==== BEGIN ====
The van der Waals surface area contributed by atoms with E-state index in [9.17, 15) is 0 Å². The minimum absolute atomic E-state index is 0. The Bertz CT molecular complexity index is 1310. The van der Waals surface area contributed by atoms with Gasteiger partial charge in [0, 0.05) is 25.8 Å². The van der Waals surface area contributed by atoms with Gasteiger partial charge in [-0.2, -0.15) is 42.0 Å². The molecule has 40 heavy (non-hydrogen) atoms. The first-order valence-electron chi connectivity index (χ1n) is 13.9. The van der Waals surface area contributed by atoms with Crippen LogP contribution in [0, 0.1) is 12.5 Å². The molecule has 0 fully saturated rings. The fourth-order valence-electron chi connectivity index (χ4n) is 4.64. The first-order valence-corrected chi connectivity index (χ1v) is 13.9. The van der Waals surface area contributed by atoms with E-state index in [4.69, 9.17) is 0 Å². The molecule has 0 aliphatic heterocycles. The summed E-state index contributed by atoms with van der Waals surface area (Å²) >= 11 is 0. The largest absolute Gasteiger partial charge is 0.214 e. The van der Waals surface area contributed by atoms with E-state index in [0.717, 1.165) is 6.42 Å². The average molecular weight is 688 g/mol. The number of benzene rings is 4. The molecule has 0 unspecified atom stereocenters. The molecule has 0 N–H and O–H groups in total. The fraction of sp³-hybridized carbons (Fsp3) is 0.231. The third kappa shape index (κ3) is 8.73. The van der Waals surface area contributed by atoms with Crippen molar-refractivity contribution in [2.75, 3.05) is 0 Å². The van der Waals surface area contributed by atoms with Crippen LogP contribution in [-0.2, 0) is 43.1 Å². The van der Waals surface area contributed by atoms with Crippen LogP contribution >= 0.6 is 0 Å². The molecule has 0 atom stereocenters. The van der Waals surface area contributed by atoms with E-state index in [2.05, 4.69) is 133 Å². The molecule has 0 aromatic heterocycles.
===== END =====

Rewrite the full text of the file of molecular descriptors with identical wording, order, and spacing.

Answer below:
The van der Waals surface area contributed by atoms with E-state index in [9.17, 15) is 0 Å². The minimum absolute atomic E-state index is 0. The Bertz CT molecular complexity index is 1310. The van der Waals surface area contributed by atoms with Gasteiger partial charge in [0, 0.05) is 25.8 Å². The van der Waals surface area contributed by atoms with Gasteiger partial charge in [-0.2, -0.15) is 42.0 Å². The molecule has 40 heavy (non-hydrogen) atoms. The first-order valence-electron chi connectivity index (χ1n) is 13.9. The van der Waals surface area contributed by atoms with Crippen LogP contribution in [0, 0.1) is 12.5 Å². The molecule has 0 fully saturated rings. The fourth-order valence-electron chi connectivity index (χ4n) is 4.64. The first-order valence-corrected chi connectivity index (χ1v) is 13.9. The van der Waals surface area contributed by atoms with E-state index in [4.69, 9.17) is 0 Å². The molecule has 0 aliphatic heterocycles. The summed E-state index contributed by atoms with van der Waals surface area (Å²) >= 11 is 0. The largest absolute Gasteiger partial charge is 0.214 e. The van der Waals surface area contributed by atoms with E-state index in [0.717, 1.165) is 6.42 Å². The average molecular weight is 688 g/mol. The number of benzene rings is 4. The molecule has 0 unspecified atom stereocenters. The molecule has 0 N–H and O–H groups in total. The fraction of sp³-hybridized carbons (Fsp3) is 0.231. The third kappa shape index (κ3) is 8.73. The van der Waals surface area contributed by atoms with Crippen molar-refractivity contribution in [2.75, 3.05) is 0 Å². The van der Waals surface area contributed by atoms with Crippen LogP contribution in [-0.2, 0) is 43.1 Å². The van der Waals surface area contributed by atoms with Crippen LogP contribution >= 0.6 is 0 Å². The molecule has 0 atom stereocenters. The van der Waals surface area contributed by atoms with E-state index in [2.05, 4.69) is 133 Å². The molecule has 0 aromatic heterocycles.